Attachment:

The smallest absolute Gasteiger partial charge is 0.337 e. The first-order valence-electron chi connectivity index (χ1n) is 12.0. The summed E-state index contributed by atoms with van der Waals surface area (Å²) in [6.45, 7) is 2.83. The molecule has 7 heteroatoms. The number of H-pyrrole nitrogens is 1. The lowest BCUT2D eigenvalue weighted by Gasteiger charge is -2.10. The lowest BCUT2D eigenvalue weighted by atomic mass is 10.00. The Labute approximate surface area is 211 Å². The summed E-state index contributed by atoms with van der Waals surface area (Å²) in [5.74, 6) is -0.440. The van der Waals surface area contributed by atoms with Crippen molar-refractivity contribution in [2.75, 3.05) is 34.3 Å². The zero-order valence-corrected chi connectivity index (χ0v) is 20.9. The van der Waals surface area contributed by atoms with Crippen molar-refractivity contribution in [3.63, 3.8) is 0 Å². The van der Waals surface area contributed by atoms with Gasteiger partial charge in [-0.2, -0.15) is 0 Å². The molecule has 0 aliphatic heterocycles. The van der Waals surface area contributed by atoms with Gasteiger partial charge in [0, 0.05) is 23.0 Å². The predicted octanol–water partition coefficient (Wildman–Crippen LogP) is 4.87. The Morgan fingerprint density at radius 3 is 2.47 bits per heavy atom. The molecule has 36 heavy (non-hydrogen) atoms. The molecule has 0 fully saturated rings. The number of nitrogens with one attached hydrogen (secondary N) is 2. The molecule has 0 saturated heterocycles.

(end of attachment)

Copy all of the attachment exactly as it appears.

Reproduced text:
The smallest absolute Gasteiger partial charge is 0.337 e. The first-order valence-electron chi connectivity index (χ1n) is 12.0. The summed E-state index contributed by atoms with van der Waals surface area (Å²) in [6.45, 7) is 2.83. The molecule has 7 heteroatoms. The number of H-pyrrole nitrogens is 1. The lowest BCUT2D eigenvalue weighted by Gasteiger charge is -2.10. The lowest BCUT2D eigenvalue weighted by atomic mass is 10.00. The Labute approximate surface area is 211 Å². The summed E-state index contributed by atoms with van der Waals surface area (Å²) in [5.74, 6) is -0.440. The van der Waals surface area contributed by atoms with Crippen molar-refractivity contribution in [2.75, 3.05) is 34.3 Å². The zero-order valence-corrected chi connectivity index (χ0v) is 20.9. The van der Waals surface area contributed by atoms with Crippen molar-refractivity contribution in [3.63, 3.8) is 0 Å². The van der Waals surface area contributed by atoms with Gasteiger partial charge in [-0.2, -0.15) is 0 Å². The molecule has 0 aliphatic heterocycles. The van der Waals surface area contributed by atoms with Gasteiger partial charge in [0, 0.05) is 23.0 Å². The predicted octanol–water partition coefficient (Wildman–Crippen LogP) is 4.87. The Morgan fingerprint density at radius 3 is 2.47 bits per heavy atom. The molecule has 36 heavy (non-hydrogen) atoms. The molecule has 0 fully saturated rings. The number of nitrogens with one attached hydrogen (secondary N) is 2. The molecule has 0 saturated heterocycles.